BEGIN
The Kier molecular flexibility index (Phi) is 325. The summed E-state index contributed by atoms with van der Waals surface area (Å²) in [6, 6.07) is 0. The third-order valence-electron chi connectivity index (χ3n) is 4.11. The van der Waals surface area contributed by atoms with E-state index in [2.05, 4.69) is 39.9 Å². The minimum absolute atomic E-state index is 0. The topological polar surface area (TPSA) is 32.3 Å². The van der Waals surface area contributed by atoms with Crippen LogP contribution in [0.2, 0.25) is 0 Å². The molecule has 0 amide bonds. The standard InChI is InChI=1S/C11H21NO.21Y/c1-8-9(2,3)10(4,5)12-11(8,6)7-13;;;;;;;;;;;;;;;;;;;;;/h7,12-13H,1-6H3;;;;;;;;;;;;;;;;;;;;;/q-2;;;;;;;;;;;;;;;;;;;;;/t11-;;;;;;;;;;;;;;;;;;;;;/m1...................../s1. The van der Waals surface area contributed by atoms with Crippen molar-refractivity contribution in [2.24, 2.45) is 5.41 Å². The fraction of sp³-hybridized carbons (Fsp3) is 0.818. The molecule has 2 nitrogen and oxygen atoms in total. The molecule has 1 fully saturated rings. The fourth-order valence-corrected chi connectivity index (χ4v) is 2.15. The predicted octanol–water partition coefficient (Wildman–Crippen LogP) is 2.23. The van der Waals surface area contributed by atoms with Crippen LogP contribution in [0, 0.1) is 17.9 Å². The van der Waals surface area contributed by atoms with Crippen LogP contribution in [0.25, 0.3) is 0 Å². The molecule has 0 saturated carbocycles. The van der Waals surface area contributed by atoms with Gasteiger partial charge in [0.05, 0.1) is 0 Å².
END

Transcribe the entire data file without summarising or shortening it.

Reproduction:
The Kier molecular flexibility index (Phi) is 325. The summed E-state index contributed by atoms with van der Waals surface area (Å²) in [6, 6.07) is 0. The third-order valence-electron chi connectivity index (χ3n) is 4.11. The van der Waals surface area contributed by atoms with E-state index in [2.05, 4.69) is 39.9 Å². The minimum absolute atomic E-state index is 0. The topological polar surface area (TPSA) is 32.3 Å². The van der Waals surface area contributed by atoms with Crippen LogP contribution in [0.2, 0.25) is 0 Å². The molecule has 0 amide bonds. The standard InChI is InChI=1S/C11H21NO.21Y/c1-8-9(2,3)10(4,5)12-11(8,6)7-13;;;;;;;;;;;;;;;;;;;;;/h7,12-13H,1-6H3;;;;;;;;;;;;;;;;;;;;;/q-2;;;;;;;;;;;;;;;;;;;;;/t11-;;;;;;;;;;;;;;;;;;;;;/m1...................../s1. The van der Waals surface area contributed by atoms with Crippen molar-refractivity contribution in [2.24, 2.45) is 5.41 Å². The fraction of sp³-hybridized carbons (Fsp3) is 0.818. The molecule has 2 nitrogen and oxygen atoms in total. The molecule has 1 fully saturated rings. The fourth-order valence-corrected chi connectivity index (χ4v) is 2.15. The predicted octanol–water partition coefficient (Wildman–Crippen LogP) is 2.23. The van der Waals surface area contributed by atoms with Crippen LogP contribution in [0, 0.1) is 17.9 Å². The van der Waals surface area contributed by atoms with Crippen LogP contribution in [0.25, 0.3) is 0 Å². The molecule has 0 saturated carbocycles. The van der Waals surface area contributed by atoms with Gasteiger partial charge in [0.05, 0.1) is 0 Å².